Paternity establishment sometimes needed to receive child support

In New York, when an unmarried mother gives birth, the child's father is not legally considered his or her father without an establishment of paternity. For those who wish to seek child support, establishing paternity is needed. There are a couple of ways in which this can be accomplished.

After a child is born, both parents may sign a voluntary acknowledgement of paternity (AOP). This will give fathers legal rights to their children. This will also allow the mother to seek a support order. There are some problems that may prevent a father or mother from being able or willing to sign a voluntary paternity acknowledgement form, however. An individual who might question whether or not signing this form is in his or her best interests may want to seek legal guidance before taking further action.

If an AOP is not signed, it is possible to establish paternity through genetic testing. In many cases, this requires a court order. If, after testing, parentage is positively determined, it will be possible for mothers to then pursue a child support order.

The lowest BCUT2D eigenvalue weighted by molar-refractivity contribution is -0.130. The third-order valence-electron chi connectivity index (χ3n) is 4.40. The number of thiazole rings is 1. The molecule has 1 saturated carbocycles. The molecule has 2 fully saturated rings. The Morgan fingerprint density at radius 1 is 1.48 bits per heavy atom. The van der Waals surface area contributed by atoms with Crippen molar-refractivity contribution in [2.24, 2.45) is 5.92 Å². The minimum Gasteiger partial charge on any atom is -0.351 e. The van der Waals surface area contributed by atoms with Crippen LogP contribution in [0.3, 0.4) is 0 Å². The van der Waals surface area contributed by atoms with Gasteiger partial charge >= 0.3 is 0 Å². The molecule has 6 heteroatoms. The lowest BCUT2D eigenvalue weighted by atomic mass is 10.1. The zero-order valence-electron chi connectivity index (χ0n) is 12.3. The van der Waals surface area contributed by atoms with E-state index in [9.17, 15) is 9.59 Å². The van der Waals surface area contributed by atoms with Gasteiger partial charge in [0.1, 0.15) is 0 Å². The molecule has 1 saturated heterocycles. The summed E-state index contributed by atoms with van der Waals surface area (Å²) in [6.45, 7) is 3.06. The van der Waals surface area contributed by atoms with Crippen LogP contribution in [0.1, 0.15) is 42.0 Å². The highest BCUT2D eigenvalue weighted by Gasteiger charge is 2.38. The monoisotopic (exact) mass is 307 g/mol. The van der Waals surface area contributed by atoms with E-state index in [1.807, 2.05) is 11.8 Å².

There are, understandably, a lot of concerns surrounding the establishment of parentage of children born out of wedlock. If financial support is wanted in these cases, though, doing so is necessary and something that may not be avoidable. Regardless of whether or not an AOP is signed, a family law attorney can assist mothers and fathers in New York with the process of establishing paternity. Further help in seeking or contesting a child support order can also be provided.

Source: childsupport.ny.gov, "Paternity Acknowledgment FAQ", Accessed on July 24, 2015

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